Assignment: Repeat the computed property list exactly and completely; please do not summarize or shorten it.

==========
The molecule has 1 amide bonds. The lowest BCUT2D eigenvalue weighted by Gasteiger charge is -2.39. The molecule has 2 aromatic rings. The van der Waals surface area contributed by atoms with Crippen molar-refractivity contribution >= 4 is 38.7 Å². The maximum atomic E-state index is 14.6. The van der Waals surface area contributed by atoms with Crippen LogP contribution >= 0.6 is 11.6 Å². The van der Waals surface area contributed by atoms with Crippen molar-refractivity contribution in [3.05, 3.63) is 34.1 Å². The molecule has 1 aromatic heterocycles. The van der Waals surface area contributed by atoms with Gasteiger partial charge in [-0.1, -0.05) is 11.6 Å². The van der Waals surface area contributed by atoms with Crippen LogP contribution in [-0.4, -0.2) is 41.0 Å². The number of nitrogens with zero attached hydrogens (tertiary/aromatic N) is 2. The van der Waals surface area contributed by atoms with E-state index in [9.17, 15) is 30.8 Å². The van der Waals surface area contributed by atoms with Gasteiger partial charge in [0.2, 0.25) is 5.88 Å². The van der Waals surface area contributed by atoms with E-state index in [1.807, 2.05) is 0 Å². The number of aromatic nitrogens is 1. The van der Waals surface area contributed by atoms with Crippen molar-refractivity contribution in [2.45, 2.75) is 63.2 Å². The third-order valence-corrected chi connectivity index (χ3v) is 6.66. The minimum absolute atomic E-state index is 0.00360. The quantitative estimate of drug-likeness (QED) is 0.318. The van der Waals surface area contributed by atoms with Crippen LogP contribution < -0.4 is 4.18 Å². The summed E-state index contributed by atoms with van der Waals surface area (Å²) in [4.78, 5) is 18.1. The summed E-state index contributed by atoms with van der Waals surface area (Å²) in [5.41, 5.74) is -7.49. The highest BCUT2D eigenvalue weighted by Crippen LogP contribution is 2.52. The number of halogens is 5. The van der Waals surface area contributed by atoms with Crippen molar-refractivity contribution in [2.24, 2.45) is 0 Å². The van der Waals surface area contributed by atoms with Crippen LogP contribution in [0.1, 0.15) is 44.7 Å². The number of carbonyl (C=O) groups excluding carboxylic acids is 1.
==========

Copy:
The molecule has 1 amide bonds. The lowest BCUT2D eigenvalue weighted by Gasteiger charge is -2.39. The molecule has 2 aromatic rings. The van der Waals surface area contributed by atoms with Crippen molar-refractivity contribution >= 4 is 38.7 Å². The maximum atomic E-state index is 14.6. The van der Waals surface area contributed by atoms with Crippen LogP contribution >= 0.6 is 11.6 Å². The van der Waals surface area contributed by atoms with Crippen molar-refractivity contribution in [3.05, 3.63) is 34.1 Å². The molecule has 1 aromatic heterocycles. The van der Waals surface area contributed by atoms with Gasteiger partial charge in [-0.1, -0.05) is 11.6 Å². The van der Waals surface area contributed by atoms with Crippen LogP contribution in [-0.4, -0.2) is 41.0 Å². The number of nitrogens with zero attached hydrogens (tertiary/aromatic N) is 2. The van der Waals surface area contributed by atoms with E-state index in [9.17, 15) is 30.8 Å². The van der Waals surface area contributed by atoms with Gasteiger partial charge in [0.2, 0.25) is 5.88 Å². The van der Waals surface area contributed by atoms with E-state index in [1.807, 2.05) is 0 Å². The number of aromatic nitrogens is 1. The van der Waals surface area contributed by atoms with Crippen molar-refractivity contribution in [2.45, 2.75) is 63.2 Å². The third-order valence-corrected chi connectivity index (χ3v) is 6.66. The minimum absolute atomic E-state index is 0.00360. The quantitative estimate of drug-likeness (QED) is 0.318. The van der Waals surface area contributed by atoms with Crippen LogP contribution < -0.4 is 4.18 Å². The summed E-state index contributed by atoms with van der Waals surface area (Å²) in [4.78, 5) is 18.1. The summed E-state index contributed by atoms with van der Waals surface area (Å²) in [5.41, 5.74) is -7.49. The highest BCUT2D eigenvalue weighted by Crippen LogP contribution is 2.52. The number of halogens is 5. The van der Waals surface area contributed by atoms with Crippen molar-refractivity contribution in [2.24, 2.45) is 0 Å². The van der Waals surface area contributed by atoms with Crippen LogP contribution in [0.1, 0.15) is 44.7 Å². The number of carbonyl (C=O) groups excluding carboxylic acids is 1.